- Color Printer that supports printing on 65lb card stock (most ink jets should support this).
- 65lb card stock.
- Paper cutter (recommended); roller cutter, ruler, and cutting mat; or scissors (not recommended).
- PDF of the cards you want to print out.
- Spray glue (highly recommended) or other adhesive of choice and a well-ventilated area to apply.
- Light table.
- Rolling pin and two stiff surfaces.
- Appropriate sized card sleeves.
- Print the PDF to your color printer, being sure not to shrink to fit or use any other sizing options but “actual size”. If your printer supports borderless printing, this is a good idea to turn on so that the cutting guides are as close to the edge as possible. Do not choose two-sided printing! Every printer I have used (including professional grade) cannot perform two-sided printing with the precision needed for nice looking cards.
- Using the paper cutter or roller cutter and ruler, cut along the outermost border so that you have a number slightly-smaller than letter sized pages.
- Locate the front and back side of each page. For each page:
- Take one side and apply spray glue to the non-art side.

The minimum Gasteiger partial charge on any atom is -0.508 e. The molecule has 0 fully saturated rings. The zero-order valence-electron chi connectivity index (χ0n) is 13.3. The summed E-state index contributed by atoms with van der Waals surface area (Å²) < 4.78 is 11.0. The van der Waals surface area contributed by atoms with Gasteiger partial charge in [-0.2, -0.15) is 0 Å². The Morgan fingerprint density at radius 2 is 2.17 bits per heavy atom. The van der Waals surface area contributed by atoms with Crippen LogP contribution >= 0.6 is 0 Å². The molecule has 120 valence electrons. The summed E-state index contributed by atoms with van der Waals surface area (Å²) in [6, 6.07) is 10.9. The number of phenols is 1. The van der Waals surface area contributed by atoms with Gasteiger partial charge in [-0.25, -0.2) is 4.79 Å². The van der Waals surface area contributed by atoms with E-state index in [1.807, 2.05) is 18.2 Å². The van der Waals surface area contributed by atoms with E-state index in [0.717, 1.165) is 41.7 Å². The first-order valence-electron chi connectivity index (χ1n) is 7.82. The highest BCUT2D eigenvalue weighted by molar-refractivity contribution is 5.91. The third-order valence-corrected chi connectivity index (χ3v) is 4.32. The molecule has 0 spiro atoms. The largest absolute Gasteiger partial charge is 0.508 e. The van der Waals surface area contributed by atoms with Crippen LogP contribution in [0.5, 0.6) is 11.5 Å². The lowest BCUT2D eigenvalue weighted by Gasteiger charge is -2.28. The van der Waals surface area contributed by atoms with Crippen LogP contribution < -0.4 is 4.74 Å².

- Attach the non-art side of the opposite page by lining up the corners. You may alternately use a light table here to line up card art if you have one available.
- Press the two sides together evenly – if you have a rolling pin and two stiff surfaces that it is okay to get a little bit of glue onto, I recommend placing glued sheets between the stiff surfaces and using the rolling pin to make sure you get even adhesion without any wrinkles.
- Wait a few minutes for the glue to dry. If you are doing multiple sheets of cards, you can usually do all the gluing at once, and the first sheet will be dry by the time you finish gluing the last sheet.
- Cut out the cards with the paper cutter or roller cutter and ruler. I recommend cutting out the cards using the guide for the back side (the side that looks the same for all cards in the deck) – that way, you can ensure that all cards have nearly identical backs. If you want both sides to be trimmed, and the cards have enough of a border, you can flip the card over and trim any extra white caused by misalignment.
- (optional) I highly recommend sleeving homemade cards for a number of reasons. Most notably, homemade cards don’t quite bend the same as normal playing cards, and depending on the adhesive you choose, you may experience slight splitting of the layers after significant use. Sleeving can delay or prevent these issues altogether by eliminating the need for bending during shuffling and protecting the edges of the cards where they are most likely to start falling apart.
- Your cards are ready to use!